Domestic Administrative Law and EU Law Grounds

Some of these issues are presented most sensitively in two types of cases: first, where the European Arrest Warrant is being relied on before national courts; and secondly, when asylum seekers challenge decisions of national authorities ordering their return to another EU Member State, so that their asylum claim can be determined there under the Dublin II Regulation.

The European Arrest Warrant is governed by EU Framework Decision 2002/584/JHA. It is transposed into UK law by part 1 of the Extradition Act 2003. In summary, where a judicial authority in one Member State issues an Arrest Warrant against a particular person who is accused of committing a crime in that state, there is a duty on the authorities in another Member State where that person now is to arrest him and return him to the requesting Member State for trial. Given the different systems of criminal procedure in the 27 Member States, and the different models of due process for criminal suspects, it is not surprising that the mandatory obligation to return an accused person for trial under an unfamiliar system has given rise to many challenges to Arrest Warrants.

Significantly, recital 12 to the Framework Decision permits Member States to apply their constitutional rules relating to “due process”. In this way, the EU legislature has both acknowledged the different criminal procedure traditions across the EU and accepted the possibility that Arrest Warrants may be challenged on at least some grounds of national law. It may be inferred that, were it not for recital 12, the default position would have been that an Arrest Warrant could only be challenged on grounds available under EU law, such as fundamental rights or proportionality. If so, then where an Arrest Warrant is not challenged on “due process” grounds, it can only be challenged on grounds available under EU law.
This approach seems to be confirmed by the Assange case. On the issue of the legality of the Arrest Warrant in that case, the Administrative Court was limited to reviewing its contents and implications for the Claimant, on the ground of proportionality. No question was raised that the Warrant was challengeable on other grounds available in domestic law, such as Wednesbury unreasonableness. On the facts of the case, the Court decided that the use of the Arrest Warrant in Mr. Assange’s case complied with the EU principle of proportionality (see paragraphs 155-158 of the Judgment).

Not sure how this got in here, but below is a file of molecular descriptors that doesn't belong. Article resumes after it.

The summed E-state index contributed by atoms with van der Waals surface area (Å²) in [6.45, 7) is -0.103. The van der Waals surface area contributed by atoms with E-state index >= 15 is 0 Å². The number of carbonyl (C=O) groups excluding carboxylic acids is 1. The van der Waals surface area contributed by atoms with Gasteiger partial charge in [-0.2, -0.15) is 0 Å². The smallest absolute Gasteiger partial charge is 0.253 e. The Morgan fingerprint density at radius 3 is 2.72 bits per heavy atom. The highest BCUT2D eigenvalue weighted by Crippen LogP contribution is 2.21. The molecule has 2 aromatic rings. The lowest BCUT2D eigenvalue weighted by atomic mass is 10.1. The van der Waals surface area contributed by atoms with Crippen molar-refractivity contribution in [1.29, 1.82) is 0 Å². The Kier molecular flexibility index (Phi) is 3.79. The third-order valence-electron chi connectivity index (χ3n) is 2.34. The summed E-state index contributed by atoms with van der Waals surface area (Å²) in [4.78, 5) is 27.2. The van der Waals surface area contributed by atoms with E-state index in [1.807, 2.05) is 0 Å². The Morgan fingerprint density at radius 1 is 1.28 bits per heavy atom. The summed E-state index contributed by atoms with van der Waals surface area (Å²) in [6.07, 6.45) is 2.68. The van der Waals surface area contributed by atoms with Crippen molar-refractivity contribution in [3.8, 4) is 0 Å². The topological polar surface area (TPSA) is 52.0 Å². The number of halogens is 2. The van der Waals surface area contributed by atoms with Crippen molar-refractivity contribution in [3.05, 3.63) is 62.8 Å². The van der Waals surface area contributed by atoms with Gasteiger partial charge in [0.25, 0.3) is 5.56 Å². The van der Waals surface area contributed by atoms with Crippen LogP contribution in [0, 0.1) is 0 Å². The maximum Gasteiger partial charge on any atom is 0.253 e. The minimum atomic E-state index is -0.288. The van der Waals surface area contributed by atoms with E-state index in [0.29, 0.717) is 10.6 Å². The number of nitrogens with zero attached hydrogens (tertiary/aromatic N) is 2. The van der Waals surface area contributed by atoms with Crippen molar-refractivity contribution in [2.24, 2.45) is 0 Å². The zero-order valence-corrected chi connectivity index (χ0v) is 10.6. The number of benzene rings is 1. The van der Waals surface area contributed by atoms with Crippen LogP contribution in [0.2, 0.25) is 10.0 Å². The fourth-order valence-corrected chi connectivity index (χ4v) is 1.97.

As regards Dublin Regulation cases, the same approach must apply. Decisions of national immigration authorities under the Dublin Regulation fall squarely within the scope of EU law and can therefore only be challenged relying on grounds of judicial review available in EU law, such as human rights and proportionality. The recent decision of the ECJ in NS v. Secretary of State for the Home Department, Case C-411/10, broadly confirms this position.


In practice, many of the grounds for judicial review in domestic administrative law are similar to and overlap with those available under EU Law. But there are some important differences, not only in the terminology but also in the scope and intensity of judicial review.

EU law increasingly influences the development of national administrative law, including in the UK through the emergence of proportionality as a ground of judicial review available in English law. While EU law will not supplant domestic administrative law, it is likely that there will be more and more cases in the domestic courts which are reviewing national decisions, not on the familiar grounds of English administrative law but on the grounds for judicial review available in EU law.